Scalia, Breyer Agree Cameras Should Stay Out of Supreme Court
By Samuel Knight | October 5, 2011 10:29 pm

At a Senate judiciary committee hearing on Wednesday, Supreme Court Justices Antonin Scalia and Stephen Breyer momentarily put aside their differences to bemoan how little the average American knows about the judicial branch.

Scalia said that the American people “don’t understand our Constitution,” and rued  that few Americans have read The Federalist Papers. Breyer praised former Justice Sandra Day O’Connor for fighting to have American high schools put an emphasis on civics lessons.

But while they readily discussed the public’s ignorance of the judiciary at a hearing called to discuss the role of judges according to the Constitution, they brushed aside a suggestion made by Sen. Richard Blumenthal (D-Conn.) that would allow the American public to better inform itself about how the high court works: the allowance of video cameras in the Supreme Court.

“If I really thought the American people would get educated, I’d be all for it,” said Scalia, arguing that the media outlets would spin whatever footage they had to serve their own agendas.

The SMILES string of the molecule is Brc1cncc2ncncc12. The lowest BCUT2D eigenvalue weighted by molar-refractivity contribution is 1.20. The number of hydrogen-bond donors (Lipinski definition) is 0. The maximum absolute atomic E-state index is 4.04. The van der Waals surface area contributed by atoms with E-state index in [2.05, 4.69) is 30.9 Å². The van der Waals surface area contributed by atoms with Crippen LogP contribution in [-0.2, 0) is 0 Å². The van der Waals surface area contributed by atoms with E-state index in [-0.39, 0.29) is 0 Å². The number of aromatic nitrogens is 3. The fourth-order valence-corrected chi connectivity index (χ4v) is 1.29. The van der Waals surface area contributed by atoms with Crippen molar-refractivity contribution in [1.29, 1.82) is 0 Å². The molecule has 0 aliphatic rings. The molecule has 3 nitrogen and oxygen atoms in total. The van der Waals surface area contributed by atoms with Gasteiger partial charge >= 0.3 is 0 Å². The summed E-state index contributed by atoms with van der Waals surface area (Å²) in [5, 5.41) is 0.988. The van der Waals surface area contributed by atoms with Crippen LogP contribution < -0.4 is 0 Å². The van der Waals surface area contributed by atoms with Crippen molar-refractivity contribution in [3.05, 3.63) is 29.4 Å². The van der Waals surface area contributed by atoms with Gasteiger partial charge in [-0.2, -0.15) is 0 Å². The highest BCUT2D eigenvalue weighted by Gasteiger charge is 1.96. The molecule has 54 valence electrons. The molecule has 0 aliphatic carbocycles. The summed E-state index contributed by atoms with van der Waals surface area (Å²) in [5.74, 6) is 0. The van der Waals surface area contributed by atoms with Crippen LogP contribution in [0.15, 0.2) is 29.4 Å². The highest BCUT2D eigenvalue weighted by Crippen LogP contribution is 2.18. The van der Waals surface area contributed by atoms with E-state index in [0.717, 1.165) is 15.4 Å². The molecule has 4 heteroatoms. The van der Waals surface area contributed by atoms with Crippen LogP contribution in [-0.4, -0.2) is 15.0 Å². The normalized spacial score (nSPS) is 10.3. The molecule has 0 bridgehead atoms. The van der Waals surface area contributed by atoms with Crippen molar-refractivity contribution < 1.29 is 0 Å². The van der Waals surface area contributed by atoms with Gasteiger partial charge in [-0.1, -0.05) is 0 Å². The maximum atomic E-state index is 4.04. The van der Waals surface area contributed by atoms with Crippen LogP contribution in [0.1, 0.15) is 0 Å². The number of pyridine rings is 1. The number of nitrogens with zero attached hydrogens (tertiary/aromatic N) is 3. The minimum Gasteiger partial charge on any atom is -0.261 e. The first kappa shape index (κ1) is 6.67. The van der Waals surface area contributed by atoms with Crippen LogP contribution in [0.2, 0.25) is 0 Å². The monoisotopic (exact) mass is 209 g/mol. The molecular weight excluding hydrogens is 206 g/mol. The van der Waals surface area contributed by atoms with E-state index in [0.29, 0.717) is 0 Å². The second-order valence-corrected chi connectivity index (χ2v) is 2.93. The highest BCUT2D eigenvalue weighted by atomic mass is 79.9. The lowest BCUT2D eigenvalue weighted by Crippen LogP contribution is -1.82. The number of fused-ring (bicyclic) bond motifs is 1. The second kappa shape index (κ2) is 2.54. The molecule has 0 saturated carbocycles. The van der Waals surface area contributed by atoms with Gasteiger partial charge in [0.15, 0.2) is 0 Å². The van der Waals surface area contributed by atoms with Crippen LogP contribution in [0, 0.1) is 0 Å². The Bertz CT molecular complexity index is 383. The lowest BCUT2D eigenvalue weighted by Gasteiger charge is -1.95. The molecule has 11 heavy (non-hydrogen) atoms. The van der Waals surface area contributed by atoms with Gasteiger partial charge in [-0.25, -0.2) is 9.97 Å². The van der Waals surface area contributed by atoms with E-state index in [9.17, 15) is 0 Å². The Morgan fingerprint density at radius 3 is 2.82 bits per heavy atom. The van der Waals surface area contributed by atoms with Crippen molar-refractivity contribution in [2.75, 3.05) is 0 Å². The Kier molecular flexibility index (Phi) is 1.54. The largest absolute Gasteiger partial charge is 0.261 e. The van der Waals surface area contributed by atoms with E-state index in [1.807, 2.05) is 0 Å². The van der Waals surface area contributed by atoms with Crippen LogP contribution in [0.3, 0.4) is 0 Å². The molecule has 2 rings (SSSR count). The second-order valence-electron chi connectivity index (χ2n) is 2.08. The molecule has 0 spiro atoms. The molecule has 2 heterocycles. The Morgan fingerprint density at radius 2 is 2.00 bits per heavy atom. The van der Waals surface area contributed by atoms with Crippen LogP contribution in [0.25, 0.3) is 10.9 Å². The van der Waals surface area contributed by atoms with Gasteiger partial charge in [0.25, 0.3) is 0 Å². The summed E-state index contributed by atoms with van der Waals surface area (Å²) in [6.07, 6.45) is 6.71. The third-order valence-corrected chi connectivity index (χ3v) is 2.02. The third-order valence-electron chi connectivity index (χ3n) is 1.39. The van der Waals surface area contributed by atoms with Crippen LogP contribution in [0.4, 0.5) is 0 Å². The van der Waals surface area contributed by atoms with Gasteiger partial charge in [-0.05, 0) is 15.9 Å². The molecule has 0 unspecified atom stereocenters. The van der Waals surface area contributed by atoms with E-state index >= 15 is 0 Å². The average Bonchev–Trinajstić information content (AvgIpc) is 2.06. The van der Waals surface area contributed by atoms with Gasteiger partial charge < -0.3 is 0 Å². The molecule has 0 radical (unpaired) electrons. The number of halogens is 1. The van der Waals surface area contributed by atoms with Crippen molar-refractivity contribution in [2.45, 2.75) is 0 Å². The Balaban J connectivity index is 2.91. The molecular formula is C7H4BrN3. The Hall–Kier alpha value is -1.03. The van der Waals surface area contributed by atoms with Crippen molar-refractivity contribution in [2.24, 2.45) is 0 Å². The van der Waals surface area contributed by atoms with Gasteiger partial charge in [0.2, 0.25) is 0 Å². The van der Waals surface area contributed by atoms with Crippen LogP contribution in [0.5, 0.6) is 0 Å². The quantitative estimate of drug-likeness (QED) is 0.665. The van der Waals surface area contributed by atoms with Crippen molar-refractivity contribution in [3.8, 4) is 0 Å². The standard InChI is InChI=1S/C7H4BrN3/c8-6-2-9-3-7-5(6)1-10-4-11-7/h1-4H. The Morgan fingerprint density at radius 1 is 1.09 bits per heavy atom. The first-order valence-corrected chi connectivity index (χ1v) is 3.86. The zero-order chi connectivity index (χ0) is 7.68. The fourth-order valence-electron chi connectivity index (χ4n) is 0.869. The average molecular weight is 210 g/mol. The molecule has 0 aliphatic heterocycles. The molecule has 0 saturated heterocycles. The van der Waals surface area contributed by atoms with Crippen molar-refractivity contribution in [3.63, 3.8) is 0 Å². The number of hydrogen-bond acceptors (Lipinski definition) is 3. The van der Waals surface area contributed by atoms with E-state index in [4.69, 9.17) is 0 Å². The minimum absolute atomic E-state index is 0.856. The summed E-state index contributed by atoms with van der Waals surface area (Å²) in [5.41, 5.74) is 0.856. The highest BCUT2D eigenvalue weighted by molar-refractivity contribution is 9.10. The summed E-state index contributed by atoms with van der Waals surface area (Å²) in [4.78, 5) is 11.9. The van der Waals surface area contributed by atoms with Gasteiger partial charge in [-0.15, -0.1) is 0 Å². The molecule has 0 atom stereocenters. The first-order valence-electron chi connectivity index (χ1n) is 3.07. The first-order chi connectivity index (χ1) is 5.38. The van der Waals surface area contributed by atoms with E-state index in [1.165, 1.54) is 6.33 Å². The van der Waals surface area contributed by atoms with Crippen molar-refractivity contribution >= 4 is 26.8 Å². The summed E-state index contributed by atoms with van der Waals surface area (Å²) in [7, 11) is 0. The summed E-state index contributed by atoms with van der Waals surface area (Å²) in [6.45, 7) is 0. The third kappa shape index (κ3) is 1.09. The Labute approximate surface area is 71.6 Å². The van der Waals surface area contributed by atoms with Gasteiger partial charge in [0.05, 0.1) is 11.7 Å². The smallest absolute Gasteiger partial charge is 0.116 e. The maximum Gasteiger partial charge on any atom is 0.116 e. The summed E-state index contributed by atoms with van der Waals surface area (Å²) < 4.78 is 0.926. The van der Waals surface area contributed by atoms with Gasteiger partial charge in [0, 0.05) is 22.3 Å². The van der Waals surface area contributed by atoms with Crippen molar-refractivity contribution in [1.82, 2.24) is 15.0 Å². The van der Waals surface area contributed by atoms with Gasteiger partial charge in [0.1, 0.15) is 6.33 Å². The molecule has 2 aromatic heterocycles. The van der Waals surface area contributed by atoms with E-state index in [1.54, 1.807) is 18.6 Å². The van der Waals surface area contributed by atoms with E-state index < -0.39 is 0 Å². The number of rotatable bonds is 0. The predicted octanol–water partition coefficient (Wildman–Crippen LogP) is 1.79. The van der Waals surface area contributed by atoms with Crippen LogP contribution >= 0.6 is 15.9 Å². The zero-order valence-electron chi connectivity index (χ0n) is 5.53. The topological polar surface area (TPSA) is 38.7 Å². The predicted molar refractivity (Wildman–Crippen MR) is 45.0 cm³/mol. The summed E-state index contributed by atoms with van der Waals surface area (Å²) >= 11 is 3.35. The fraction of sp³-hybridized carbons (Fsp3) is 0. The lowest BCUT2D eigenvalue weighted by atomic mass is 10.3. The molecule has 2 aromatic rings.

“There’s already a cult of personality,” Breyer added in agreement. “Lets not make it worse.”

Scalia then turned the tables on Blumenthal.

“Do you really think the process in the Senate has improved since the proceedings have been televised?” he asked, suggesting that the modern Senate is less functional than its predecessors, despite having characterized legislative “gridlock” as part of the beauty of checks and balances earlier in the hearing.

Blumenthal, after joking that he would duck the question – Scalia himself had done so on several occasions throughout the hearing to avoid answer a “policy question” – defended the introduction of video cameras to the Senate.

“I think openness and transparency improves institutions,” he said. “I think an audio and visual recording of Supreme Court proceedings would essentially do the same.”

Despite the justices’ lack of faith in the average American to interpret Supreme Court proceedings, Scalia conceded earlier in the hearing that perhaps he isn’t an expert on the average American.

“I have very little contact with the American people, I’m sorry to say,” he said. And as someone who believes the constitution should be interpreted strictly within its 18th century context, he added he doesn’t weigh “modern American values” when applying fundamental constitutional principles to contemporary America.

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